Don't know if that is standard SOP but it is what the suggestions made to me were.

  6. #6
    Distinguished Member Array Spec's Avatar
    Join Date
    Sep 2009
    Location
    Metro Detroit Area
    Posts
    1,716
    My safety is off before the end of the barrel clears the holster.
    Thats how I train.
    I want to only have to focus on the threat after aiming and not worry about clicking a safety off.
    (M&P40 w/Thumb Safety)
    NRA Certified Rifle/Pistol Instructor
    http://www.youtube.com/watch?v=G18CFw0lnD8

    Accuracy ALWAYS WINS! So carry what you can hit with.

    If you find yourself in a fair fight your tactics stink.

  7. #7
    Ex Member Array Ram Rod's Avatar
    Join Date
    Dec 2007
    Location
    Fayetteville, AR
    Posts
    13,687
    Quote Originally Posted by hamlet View Post
    What was suggested to as the gun was drawn from the holster and into its arc up to target, the safety should come off -but unless you're already sure there's a lethal attack starting, to hold your finger out of the trigger guard until the gun was on target and you were sure it was time to shoot. Then the finger went on the trigger..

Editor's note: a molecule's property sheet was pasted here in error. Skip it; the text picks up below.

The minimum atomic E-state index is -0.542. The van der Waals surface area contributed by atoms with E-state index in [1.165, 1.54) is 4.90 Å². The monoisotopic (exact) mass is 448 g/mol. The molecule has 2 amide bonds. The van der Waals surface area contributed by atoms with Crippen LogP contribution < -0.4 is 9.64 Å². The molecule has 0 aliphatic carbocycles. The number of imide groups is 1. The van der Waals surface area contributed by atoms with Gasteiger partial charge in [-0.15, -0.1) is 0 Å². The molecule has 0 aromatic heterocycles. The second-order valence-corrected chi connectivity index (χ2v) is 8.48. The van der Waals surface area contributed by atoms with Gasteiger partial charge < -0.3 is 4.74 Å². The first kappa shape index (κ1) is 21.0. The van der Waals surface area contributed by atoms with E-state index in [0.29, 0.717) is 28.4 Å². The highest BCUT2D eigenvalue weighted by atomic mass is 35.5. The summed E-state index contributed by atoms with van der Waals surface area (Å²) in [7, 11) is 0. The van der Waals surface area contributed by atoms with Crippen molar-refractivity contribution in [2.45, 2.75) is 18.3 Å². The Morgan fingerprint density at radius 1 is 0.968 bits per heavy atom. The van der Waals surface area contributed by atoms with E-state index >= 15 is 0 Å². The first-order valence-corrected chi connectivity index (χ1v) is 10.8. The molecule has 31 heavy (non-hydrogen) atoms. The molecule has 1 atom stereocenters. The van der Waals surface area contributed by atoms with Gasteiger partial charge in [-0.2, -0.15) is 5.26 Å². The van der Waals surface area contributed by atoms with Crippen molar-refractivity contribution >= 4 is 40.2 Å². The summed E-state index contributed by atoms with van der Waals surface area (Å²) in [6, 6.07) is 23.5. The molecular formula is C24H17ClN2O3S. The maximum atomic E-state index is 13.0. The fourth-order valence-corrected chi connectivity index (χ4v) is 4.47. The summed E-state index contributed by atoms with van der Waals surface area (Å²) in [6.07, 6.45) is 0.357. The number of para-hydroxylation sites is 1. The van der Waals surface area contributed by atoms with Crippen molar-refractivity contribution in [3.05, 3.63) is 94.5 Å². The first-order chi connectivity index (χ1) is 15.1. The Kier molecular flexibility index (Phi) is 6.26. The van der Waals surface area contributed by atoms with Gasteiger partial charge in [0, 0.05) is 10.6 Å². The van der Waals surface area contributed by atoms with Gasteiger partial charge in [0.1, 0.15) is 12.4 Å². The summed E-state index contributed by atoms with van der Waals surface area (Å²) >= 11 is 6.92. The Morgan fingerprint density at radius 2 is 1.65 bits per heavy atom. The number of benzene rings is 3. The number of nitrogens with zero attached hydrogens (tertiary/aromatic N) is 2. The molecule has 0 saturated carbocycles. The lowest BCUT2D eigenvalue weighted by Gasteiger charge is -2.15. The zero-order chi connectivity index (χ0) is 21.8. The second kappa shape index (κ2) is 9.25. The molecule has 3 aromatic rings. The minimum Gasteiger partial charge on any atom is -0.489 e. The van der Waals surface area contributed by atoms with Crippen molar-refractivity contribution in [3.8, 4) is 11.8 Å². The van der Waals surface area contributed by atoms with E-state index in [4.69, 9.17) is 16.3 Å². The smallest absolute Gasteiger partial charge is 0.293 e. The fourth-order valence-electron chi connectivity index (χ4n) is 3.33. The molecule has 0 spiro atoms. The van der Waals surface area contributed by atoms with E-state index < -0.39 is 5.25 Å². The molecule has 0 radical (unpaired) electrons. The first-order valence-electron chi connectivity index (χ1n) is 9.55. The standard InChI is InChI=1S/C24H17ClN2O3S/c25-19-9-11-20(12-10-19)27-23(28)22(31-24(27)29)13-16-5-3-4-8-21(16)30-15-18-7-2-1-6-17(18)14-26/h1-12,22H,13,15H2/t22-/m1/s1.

Don't know if that is standard SOP but it is what the suggestions made to me were.
    Pretty much it. The way I do it. Usually around the 'low-ready' position and as gasmitty described. Practice is good, but one will get more of the habits down in a formal competition event when others can give suggestions such as the RO who should be watching your every move. With any manipulations, muzzle awareness is key along with trigger discipline. I personally transition easily from my Glocks to my single action SIG. "an unconscious act" sums it up nicely for me as well.

Sponsored Links

Posting Permissions

  • You may not post new threads
  • You may not post replies
  • You may not post attachments
  • You may not edit your posts
  •  

Similar Threads

  1. Infallible Humans and Safeties
    By NC Buckeye in forum Defensive Carry Guns
    Replies: 53
    Last Post: June 8th, 2010, 01:15 AM
  2. Cominolli safeties
    By krab in forum Defensive Carry Guns
    Replies: 20
    Last Post: February 23rd, 2009, 02:57 PM
  3. Kimber and King's Safeties?
    By Joshua M. Smith in forum General Firearm Discussion
    Replies: 0
    Last Post: June 21st, 2008, 09:35 PM
  4. Swartz safeties are bad?
    By MIKEV in forum General Firearm Discussion
    Replies: 4
    Last Post: June 22nd, 2007, 06:02 PM
  5. cominolli safeties for Glocks
    By Raider39a in forum Related Gear & Equipment
    Replies: 11
    Last Post: April 16th, 2007, 03:25 PM